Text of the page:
First Connecticut Cavalry, belonging to Custer
's Division, had a unique and pleasant manner of announcing the arrival of a mail; the regimental trumpeters, constituting a sort of a cornet band, would form in front of the colonel's tent and play “Home, sweet home,” sometimes following that immediately with “The girl I left behind me.”
The letters were all read and their contents discussed, the flute had ceased its complaining, the eight o'clock roll-call was over, taps had sounded, lights were out in the tents, cook-fires flickered low, the mists of the autumn night gathered gray and chill, the sentinels paced back and forth in front of the various headquarters, the camp was still — that many-headed monster, a great army, was asleep.
Midnight came, and with it no sound but the tramp of the relief guard as the sergeant replaced the tired sentinels.
One o'clock, and all was tranquil as a peace convention; two, three o'clock, and yet the soldiers slept.
At four the silence was broken by sharp firing in the direction of our cavalry pickets, toward the western side of the Valley
The firing increased in volume, suggesting an attack in force by cavalry.
(than whom, by the way, the wars of the century probably have not developed an abler leader of a cavalry division) quietly dispatched a regiment to support our outposts and awaited developments, which speedily came.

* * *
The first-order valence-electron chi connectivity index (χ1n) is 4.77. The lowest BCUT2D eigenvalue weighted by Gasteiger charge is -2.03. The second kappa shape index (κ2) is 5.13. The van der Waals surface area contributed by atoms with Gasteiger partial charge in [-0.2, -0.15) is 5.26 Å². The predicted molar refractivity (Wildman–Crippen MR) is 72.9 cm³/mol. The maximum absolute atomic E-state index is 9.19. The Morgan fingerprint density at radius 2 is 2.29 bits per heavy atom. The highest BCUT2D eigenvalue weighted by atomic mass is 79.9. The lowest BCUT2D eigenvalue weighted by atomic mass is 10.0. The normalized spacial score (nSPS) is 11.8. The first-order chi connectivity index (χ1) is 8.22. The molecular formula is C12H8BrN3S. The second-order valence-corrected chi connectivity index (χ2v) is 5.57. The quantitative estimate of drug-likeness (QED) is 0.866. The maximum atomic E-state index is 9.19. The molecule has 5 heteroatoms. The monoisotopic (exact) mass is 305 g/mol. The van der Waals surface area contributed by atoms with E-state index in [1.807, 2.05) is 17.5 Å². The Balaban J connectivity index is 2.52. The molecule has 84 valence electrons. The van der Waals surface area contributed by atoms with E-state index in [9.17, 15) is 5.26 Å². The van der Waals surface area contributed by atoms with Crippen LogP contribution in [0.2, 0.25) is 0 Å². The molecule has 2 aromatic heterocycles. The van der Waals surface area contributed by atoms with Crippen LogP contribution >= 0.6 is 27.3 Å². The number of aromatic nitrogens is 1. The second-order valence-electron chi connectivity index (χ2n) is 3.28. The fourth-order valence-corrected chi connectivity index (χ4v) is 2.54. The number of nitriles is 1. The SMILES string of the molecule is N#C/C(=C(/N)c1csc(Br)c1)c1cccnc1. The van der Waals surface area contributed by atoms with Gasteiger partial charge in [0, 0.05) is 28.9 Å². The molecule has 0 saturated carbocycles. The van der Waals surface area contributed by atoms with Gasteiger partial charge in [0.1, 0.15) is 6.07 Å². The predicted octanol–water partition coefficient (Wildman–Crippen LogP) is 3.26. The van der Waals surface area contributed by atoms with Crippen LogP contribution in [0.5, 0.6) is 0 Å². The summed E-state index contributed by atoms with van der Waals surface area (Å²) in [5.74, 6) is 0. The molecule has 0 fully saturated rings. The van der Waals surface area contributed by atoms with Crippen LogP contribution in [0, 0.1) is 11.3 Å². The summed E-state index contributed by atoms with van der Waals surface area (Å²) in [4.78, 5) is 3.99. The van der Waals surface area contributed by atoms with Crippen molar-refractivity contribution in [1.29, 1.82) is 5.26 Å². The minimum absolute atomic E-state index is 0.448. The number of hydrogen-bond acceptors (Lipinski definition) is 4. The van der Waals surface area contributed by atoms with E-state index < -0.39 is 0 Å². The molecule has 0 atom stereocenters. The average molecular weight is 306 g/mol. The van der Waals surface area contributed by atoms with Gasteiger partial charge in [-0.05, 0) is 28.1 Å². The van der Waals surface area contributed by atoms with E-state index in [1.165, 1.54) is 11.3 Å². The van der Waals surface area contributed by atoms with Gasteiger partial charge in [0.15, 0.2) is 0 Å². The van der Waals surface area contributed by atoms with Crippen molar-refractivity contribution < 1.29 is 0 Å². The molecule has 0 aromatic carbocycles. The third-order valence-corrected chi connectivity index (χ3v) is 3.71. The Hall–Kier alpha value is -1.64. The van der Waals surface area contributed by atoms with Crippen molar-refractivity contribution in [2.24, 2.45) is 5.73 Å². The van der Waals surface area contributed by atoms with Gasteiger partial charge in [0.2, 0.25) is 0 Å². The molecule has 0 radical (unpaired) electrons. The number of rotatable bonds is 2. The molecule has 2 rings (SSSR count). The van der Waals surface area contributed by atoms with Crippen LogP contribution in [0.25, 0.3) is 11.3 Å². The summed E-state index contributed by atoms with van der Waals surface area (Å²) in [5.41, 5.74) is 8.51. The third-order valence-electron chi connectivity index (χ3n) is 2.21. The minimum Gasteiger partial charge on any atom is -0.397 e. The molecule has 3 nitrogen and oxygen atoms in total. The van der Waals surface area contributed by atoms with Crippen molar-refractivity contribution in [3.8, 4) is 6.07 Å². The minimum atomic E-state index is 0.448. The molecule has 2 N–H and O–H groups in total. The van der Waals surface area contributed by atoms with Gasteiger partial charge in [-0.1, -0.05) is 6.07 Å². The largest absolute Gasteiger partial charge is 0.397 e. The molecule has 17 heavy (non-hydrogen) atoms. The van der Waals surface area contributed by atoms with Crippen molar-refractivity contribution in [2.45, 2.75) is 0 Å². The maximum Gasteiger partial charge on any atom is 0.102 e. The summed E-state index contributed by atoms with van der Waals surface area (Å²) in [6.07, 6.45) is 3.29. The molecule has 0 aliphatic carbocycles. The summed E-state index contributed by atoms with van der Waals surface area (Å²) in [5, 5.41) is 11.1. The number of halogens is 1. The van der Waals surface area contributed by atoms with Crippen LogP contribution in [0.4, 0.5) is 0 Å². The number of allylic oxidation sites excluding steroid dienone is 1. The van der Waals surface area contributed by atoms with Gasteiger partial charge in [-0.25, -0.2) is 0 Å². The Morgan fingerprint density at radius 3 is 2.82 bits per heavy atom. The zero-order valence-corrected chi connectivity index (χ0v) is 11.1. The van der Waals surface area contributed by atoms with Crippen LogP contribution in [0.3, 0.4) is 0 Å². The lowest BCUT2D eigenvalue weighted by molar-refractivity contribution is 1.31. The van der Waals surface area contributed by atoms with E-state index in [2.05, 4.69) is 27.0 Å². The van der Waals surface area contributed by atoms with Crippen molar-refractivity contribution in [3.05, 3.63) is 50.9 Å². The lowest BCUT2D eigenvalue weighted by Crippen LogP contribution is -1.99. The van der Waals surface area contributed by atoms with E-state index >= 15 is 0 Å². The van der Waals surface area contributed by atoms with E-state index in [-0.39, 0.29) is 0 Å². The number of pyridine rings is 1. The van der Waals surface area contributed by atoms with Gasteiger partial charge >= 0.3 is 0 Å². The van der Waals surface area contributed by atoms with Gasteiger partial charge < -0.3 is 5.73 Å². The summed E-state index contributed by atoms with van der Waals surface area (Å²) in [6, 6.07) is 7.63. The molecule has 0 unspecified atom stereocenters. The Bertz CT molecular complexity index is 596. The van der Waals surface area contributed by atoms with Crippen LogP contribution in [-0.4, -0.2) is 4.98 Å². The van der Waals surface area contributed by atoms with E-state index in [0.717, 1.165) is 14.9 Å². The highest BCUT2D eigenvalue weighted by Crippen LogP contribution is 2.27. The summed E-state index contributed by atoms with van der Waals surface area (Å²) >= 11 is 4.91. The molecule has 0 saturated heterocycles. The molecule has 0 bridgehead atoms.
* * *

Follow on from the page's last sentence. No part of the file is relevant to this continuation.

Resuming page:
Fifteen minutes later heavy skirmish firing was heard on the left of the infantry, two miles from where our cavalry division was encamped.
The firing on our extreme right gradually died away and. that in front of the infantry line rapidly increased, showing that the movement on our right had been a feint, while the real attack had now begun against the centre and left.
“Boots and saddles!”
was blown from division, brigade, and regimental headquarters.
The darkness rang with the blare of bugles and the shouts of officers hurrying the troopers from their dreams to their horses.
The rattle of musketry in front of the infantry increased to heavy volleys, the volleys thickened into a continuous roar, and now, as day began to dawn, the deep bass of the artillery came in to complete the grand but terrible chorus of battle.
The cavalry were speedily mounted and in line by regiments, awaiting orders.
That is the time that tries the courage of the bravest.
Once in the heat, and hurry, and inspiration of the battle, the average soldier forgets fear in the excitement of the hour; but to stand at a safe distance, though within easy sight and hearing of the conflict, ready, expectant, every nerve strung, awaiting the word of command to march into the hailstorm of death